Welcome to our latest longer-read article in our series covering all things construction.
Whilst we’re very much looking ahead this year, we wanted to take a moment to look back at an event we took part in towards the end of 2020, simply because we found it so interesting and hadn’t really had a chance to pause and review until the break over Christmas.
In October, we were the event partner and keynote speaker at the 2020 Sheds and Logistics Development Conference ran by Built Environment Networking, the UK’s leading provider of networking and development insights events in the construction and property industry.
The 2020 conference was all online but it still gave us a fantastic opportunity to share our views and discuss the industry with the likes of Trebor Developments, Wrenbridge, Stoford Developments, HBD and more.
We opened with a key note speech covering our recent experiences as construction consultants, before the virtual conference delved into all of the key topical subjects, hearing from the experts on their upcoming major development projects and exactly what the changing logistics industry means for businesses across the UK – what challenges it presents and what opportunities.
The conference covered issues which we all know need to be addressed – emissions, automation, health and wellbeing, but it was also an exciting discussion on how modern, sustainable, fully integrated developments can embrace innovation and continue to drive economic growth, all with a greener future and better care for the workforces in mind.
As a supplier of construction consultancy services to a wide range of clients throughout the country, with many bringing forward major logistics hubs and distribution centres, our experience means we support with every aspect of planning and delivery, from due diligence, cost planning, traditional surveying to full project management roles.
What we see in the industry today, and what was at the forefront of the conference, was how the old and the new can work together to deliver the very best strategic sites, creating jobs, driving growth and catering to the changing technological, social and political landscapes.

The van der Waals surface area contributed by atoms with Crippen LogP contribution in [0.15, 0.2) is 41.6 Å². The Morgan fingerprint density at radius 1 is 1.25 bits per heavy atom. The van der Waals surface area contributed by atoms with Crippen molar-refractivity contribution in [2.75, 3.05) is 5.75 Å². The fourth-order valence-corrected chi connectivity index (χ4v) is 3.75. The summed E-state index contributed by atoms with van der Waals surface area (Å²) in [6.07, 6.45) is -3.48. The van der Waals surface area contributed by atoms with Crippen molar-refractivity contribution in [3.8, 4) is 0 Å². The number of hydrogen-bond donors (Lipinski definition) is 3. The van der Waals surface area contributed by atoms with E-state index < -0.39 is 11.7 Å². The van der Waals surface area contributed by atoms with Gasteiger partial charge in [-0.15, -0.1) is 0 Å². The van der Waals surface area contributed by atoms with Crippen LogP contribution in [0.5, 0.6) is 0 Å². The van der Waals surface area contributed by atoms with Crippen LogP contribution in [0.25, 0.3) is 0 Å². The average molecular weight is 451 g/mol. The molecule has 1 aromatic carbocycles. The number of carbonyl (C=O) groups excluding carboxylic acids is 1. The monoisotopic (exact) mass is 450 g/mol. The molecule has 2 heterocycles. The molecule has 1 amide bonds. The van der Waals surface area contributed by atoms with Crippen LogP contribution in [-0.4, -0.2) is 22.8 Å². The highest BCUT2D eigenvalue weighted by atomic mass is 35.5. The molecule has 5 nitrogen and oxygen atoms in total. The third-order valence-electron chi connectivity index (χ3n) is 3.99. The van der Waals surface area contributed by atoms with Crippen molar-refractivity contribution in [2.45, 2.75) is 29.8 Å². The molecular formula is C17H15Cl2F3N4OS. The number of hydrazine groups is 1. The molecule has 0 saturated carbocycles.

We delivered our first shed in the 1970s and now support the delivery of well in excess of 1,000,000 sq ft per year for a range of different clients. Interestingly, a recent Knight Frank study has suggested that a total of 92 million sq ft will be required by 2024 to meet new demand – so plenty to go at!
The passion in the industry remains unrivalled, with tradition and innovation fostering new ways to meet the challenges at home and across borders.
We’re confident that sustainability, skills and training, employee wellbeing and changing technology will continue to be at the top of the list of challenges (opportunities!) as the next generation of logistics developments continue to emerge.
Could the development of drone tech, autonomous vehicles or the use of a subterranean pipe networks for the delivery or transfer of goods open up new opportunities for logistics developers?
What technological advances can help unlock more brownfield developments or sites with access issues, and what changes will we start to see in the uses of our larger sheds, with data centres rapidly on the rise as everything becomes more cloud based.
It’s an exciting time for our industry, and we must seize every opportunity to be the very best we can be across the entire spectrum of planning, delivery and operations within the logistics sector.
Overall, the Conference was highly engaging, and we really enjoyed the presentations and discussions. Some great new contacts were made and we hope it was just as worthwhile for everyone else involved. You can check out future events at the Built Environment Networking website.